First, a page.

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27.7.7 - Filmstrip Menu


The FilmStripp is a preview and animation area for morphs. Its resolution is independent of the morph output resolution. There is one frame in the FilmStrip for each output frame of the morph.

27.7.7.1 - Show Filmstrip

If Show Filmstrip is selected each frame of the FilmStrip will display the frames of the morph as they are generated.

27.7.7.2 - Filmstrip Resolution

This sets the resolution of each frame in the film strip. Unlike the shots taken with a camera, the FilmStrip frames can be any rectangular shape.

You should take care not to make the FilmStrip too large. This will slow down the program and use memory. As a rule, the memory usage for the film strip is:

FrameWidth x FrameHeight x 3 x NumberOfFrames.

So a 200 x 100 FilmStrip of 15 frames will require 900,000 bytes. A large 320 x 200 FilmStrip of 30 frames will require almost 6 megabytes. Since this is intended as a preview area to gain an idea of the motion over the sequence of the morph, a resolution of 96 x 72 is recommended.

Users should not confuse FilmStrip display resolution with the FilmStrip frame resolution, morphing input size, or output image size. The FilmStrip window can be scaled to any size independent of the FilmStrip resolution and the morph input and output resolution(s.)

27.7.7.3 - Animation Settings

This switches the animation methods.

27.7.7.3.1 - pong

Runs through the sequence beginning to finish to beginning, or normal which just runs forwards beginning to finish and then repeats.

27.7.7.3.2 - Reverse

Runs through the sequence from finish back to beginning.

27.7.7.4 - Load filmstrip...

Load a FilmStrip off disk. The type of files Morph will load into the FilmStrip are .FLM FiLM strip files saved from the program and Animator (Pro) FLIC animation files.

27.7.7.5 - Save filmstrip...

Saves the currently shown FilmStrip to disk. The FilmStrip can be saved as a FiLM (Morph's Film Strip format) file, a FLI/FLC animation, or as an AVI animation. In general, it is more efficient to use the  Save Results  option in the Sequence Controls dialog, rather than saving the FilmStrip in a FLI/FLC or AVI format. Load and Save FilmStrip are also in the FilmStrip menu.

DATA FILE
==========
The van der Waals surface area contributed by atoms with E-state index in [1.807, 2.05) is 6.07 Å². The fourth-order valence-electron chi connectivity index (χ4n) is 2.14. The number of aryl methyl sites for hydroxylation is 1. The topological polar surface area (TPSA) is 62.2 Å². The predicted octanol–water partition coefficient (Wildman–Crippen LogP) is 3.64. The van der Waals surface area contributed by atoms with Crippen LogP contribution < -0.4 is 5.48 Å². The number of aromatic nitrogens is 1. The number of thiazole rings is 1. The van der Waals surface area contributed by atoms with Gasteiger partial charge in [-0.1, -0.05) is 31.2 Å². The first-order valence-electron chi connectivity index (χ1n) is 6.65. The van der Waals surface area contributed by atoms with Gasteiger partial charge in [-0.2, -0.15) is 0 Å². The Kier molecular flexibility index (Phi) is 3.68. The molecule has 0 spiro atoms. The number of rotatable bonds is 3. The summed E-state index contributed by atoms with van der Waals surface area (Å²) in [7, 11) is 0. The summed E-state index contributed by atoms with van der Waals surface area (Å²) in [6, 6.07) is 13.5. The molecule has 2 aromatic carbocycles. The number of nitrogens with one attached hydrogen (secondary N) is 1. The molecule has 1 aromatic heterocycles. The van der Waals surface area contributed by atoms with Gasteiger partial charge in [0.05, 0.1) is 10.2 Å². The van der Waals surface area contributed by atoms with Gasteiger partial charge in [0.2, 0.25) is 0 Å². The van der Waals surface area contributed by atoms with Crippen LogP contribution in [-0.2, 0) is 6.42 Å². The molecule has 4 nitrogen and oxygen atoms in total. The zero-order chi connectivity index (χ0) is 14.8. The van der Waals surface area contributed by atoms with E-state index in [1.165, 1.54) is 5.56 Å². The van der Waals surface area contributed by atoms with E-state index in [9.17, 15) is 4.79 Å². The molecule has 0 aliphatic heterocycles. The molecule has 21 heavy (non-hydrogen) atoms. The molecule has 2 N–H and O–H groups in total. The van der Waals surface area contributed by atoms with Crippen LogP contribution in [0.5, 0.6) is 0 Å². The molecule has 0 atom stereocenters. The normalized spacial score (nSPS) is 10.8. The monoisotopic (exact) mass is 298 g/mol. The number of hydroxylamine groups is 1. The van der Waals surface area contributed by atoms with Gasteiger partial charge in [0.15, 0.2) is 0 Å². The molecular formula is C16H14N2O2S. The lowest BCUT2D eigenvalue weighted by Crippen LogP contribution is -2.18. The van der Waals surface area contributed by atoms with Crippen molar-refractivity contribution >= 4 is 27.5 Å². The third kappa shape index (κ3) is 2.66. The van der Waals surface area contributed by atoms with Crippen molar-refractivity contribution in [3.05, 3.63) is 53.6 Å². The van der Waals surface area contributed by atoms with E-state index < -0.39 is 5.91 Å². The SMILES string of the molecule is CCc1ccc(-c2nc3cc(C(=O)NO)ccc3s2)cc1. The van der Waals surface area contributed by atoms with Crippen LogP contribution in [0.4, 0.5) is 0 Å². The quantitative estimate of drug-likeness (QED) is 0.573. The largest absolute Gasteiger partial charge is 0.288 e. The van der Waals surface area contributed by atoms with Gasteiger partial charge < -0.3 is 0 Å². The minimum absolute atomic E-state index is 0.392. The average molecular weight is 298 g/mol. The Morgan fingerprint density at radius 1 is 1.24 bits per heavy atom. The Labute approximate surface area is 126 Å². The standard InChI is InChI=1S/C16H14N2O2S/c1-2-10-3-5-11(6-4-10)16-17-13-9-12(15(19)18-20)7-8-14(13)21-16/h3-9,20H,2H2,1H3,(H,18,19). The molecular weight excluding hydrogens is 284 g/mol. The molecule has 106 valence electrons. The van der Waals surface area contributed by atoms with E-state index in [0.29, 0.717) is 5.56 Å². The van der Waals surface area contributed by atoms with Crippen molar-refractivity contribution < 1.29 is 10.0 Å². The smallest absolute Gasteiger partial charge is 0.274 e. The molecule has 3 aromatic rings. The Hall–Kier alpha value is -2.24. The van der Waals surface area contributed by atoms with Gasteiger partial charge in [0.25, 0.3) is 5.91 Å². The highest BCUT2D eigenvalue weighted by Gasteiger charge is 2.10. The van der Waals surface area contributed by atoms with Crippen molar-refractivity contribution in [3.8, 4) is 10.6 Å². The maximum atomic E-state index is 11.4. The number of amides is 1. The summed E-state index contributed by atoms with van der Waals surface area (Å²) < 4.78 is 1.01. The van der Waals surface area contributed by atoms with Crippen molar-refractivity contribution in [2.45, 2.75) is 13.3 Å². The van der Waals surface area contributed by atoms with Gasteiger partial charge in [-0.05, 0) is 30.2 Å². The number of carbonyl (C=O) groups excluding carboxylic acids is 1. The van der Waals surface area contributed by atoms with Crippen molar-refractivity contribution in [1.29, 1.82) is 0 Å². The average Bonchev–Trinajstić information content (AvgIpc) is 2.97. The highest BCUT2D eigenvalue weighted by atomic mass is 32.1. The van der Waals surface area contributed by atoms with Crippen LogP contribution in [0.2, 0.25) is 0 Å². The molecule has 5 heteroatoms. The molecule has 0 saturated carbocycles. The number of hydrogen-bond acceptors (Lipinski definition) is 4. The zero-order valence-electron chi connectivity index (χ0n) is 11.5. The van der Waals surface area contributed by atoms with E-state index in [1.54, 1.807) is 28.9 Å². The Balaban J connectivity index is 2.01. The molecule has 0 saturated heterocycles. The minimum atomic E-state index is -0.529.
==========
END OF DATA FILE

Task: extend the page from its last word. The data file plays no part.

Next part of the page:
27.7.7.6 - Save filmstrip as FLI/FLC...

This saves each frame of the FilmStrip into an FLI or FLC animation file. If the FilmStrip has a resolution per frame of 320 x 200, then an FLI will be created, otherwise an FLC.

27.7.7.7 - Save filmstrip as 8-bit AVI...

This saves each frame of the FilmStrip into an 8-bit 256 color AVI animation. Remember that using the FilmStrip to hold many large output frames will require a lot of memory, and that an AVI file can be created during the morphing process instead. Also, be careful about your output color reduction settings — you do not want a different palette in every frame, most AVI save types do not support that concept. Also, using Ordered Dither will reduce the changes between frames, and for any CODEC that does interframe compression, that will reduce the final result size.

27.7.7.8 - Save filmstrip as 24-bit AVI...

This saves each frame of the FilmStrip into a 24-bit full color AVI animation. The FilmStrip is always held internally as 24-bit images and this option will retain all the information in the sequence as it is fed to the AVI CODEC. What the CODEC does to it afterwards can affect the stored data quality immensely, however.

27.7.7.9 - Animation File Frame Rate...

This opens a dialog for setting the frame rate that is saved with animation files such as FLIC animations. The playback speed for the FilmStrip is independent of this setting. The dialog shows the frame rate in three interdependent ways. Changing one will change the others.

27.7.7.10 - Milliseconds per frame

This is the way the frame rate is held inside Morph. This is the number of 1/1000 seconds between frames. It is 1000 times the value of microseconds per frame that .AVI files use.

27.7.7.11 - Frames per second

A value of 10 f.p.s. would mean 100 milliseconds per frame.

27.7.7.12 - Jiffies (per frame)

A jiffy is 1/70 th of a second. So a value of seven (7) would represent 10 frames per second.

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